Data-based impact evaluations are an essential way for nonprofits to understand how their work is affecting the people they aim to help. But how do we determine what constitutes an improvement? What is our yardstick for success? In many cases, impact evaluations look at improvements in income, health, or life expectancy. But what about equity in impact evaluations?
Right now, we’re working with a few different projects that are trying to increase household incomes and financial inclusion. These are both noble goals. And these projects are run by good people, doing good work.
Unfortunately, equity in impact evaluation is often overlooked. But there are several minor changes we can make to these impact evaluations to shift the focus from simple income increases to increases in equity.
Shifting the Focus
For one of the projects we’re working on, we have access to a dataset that shows changes in household income over time in the supportive project. And if we do a traditional impact evaluation, the results look like this:
- Income improves for both the treatment and control group
- Income increases more for the treatment group than the control group
It appears the project is a success.
|Control Group||Treatment Group|
But what if we look more closely at the social infrastructure in which the participants live? The story changes when viewed through the lens of equity.
For example, the people included in this project identify as members of three distinct groups. And these groups do not have the same experience. They started at different income levels, and their incomes increased at different rates throughout the project.
|Control Group||Treatment Group|
|Ethnic Group 1||$90||$90|
|Ethnic Group 2||$105||$101|
|Ethnic Group 3||$112||$110|
|Ethnic Group 1||$97||$95|
|Ethnic Group 2||$114||$126|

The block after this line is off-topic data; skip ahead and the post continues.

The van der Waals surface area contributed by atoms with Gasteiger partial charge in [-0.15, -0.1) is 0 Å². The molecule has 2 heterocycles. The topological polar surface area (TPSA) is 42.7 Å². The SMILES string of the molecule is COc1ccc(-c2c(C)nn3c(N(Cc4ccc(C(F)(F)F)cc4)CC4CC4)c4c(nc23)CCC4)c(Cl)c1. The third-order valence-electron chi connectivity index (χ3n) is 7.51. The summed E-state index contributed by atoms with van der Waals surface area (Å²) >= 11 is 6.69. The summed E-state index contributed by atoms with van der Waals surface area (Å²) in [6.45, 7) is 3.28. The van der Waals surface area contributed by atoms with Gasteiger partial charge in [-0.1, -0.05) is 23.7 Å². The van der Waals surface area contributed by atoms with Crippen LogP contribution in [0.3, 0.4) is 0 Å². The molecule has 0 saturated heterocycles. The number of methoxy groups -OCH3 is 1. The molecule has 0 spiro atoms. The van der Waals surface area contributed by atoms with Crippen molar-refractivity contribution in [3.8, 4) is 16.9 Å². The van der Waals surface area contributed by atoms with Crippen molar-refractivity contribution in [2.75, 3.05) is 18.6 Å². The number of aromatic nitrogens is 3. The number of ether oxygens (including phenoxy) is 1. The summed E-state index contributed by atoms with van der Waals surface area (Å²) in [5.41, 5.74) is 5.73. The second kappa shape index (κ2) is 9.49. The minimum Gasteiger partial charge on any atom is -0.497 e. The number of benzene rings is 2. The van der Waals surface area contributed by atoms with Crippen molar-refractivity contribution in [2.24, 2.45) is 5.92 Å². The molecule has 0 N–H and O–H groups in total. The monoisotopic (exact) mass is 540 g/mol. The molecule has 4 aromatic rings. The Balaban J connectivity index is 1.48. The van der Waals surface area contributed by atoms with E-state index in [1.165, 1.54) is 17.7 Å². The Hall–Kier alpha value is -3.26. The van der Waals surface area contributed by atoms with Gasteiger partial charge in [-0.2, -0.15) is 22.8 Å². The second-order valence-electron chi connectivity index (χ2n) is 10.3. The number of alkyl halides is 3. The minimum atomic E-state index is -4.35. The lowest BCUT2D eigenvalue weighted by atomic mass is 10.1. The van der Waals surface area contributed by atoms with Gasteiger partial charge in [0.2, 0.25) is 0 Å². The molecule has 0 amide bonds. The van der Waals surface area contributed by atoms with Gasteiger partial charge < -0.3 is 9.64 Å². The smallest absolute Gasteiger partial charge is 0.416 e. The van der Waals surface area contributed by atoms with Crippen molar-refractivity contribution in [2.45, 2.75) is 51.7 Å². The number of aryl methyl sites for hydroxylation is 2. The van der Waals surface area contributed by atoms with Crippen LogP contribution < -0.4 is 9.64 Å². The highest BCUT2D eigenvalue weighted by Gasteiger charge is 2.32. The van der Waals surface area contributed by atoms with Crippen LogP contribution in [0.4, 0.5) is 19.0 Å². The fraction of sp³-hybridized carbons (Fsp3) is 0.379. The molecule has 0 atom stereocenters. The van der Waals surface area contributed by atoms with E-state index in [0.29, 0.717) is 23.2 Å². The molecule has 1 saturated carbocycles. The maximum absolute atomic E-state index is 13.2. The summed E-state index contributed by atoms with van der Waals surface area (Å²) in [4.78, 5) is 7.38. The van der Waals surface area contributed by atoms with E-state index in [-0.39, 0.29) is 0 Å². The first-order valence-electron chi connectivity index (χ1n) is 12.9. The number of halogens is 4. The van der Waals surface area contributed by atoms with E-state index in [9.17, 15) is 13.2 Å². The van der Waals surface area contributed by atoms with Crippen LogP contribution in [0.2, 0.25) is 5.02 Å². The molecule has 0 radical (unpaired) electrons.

|Ethnic Group 3||$121||$159|
Within the treatment group, the average income increase was $27. But when we drill down, there is more to this story. Average income for the first ethnic group increased by $5. The second group saw an average increase of $25, and the third, $49. That’s a 45% increase for the group that started in the most privileged position. And only a 6% increase for the poorest group.
In fact, when we look at changes in the income gap rather than simple income increases, it appears our project widened the gap. And that’s why considering equity in impact evaluations is so important.
|Distance from the richest Ethnic Group|
|Ethnic Group 1||$22||$20|
|Ethnic Group 2||$7||$9|
|Ethnic Group 1||$24||$64|
|Ethnic Group 2||$7||$33|
Equity in Impact Evaluations Matters
Considering equity in impact evaluations isn’t just about money. For this example, I used income because it’s easy to illustrate the problems. But we need to apply our equity lens to all data product results. And not just ones that appear successful. Changes that look positive can actually be increasing inequality and vice versa.
Sometimes an initiative that doesn’t appear to have made a great impact at first glance actually looks better when we consider equity improvements.
Let’s say you’re using a social media campaign to increase hospital visits. There are services available at a local hospital that could help the local population, but it doesn’t seem like people are using them. You need to examine how the number of visits changes and if who is visiting changes.
Maybe the number of hospital visits doesn’t increase significantly. Were your efforts in vain? If there was a big gap in education levels in the community and you managed to reach a lot of people who don’t speak the primary local language, you may have increased the equity. (More people who were historically disadvantaged are now using the services.)
If you don’t carefully define your key outcomes, there’s a very real chance you could miss what you’re looking for. Make sure what you measure if what you care about. Don’t make the mistake of thinking an improvement in one metric is a success — or that a lack of change in that metric is a failure.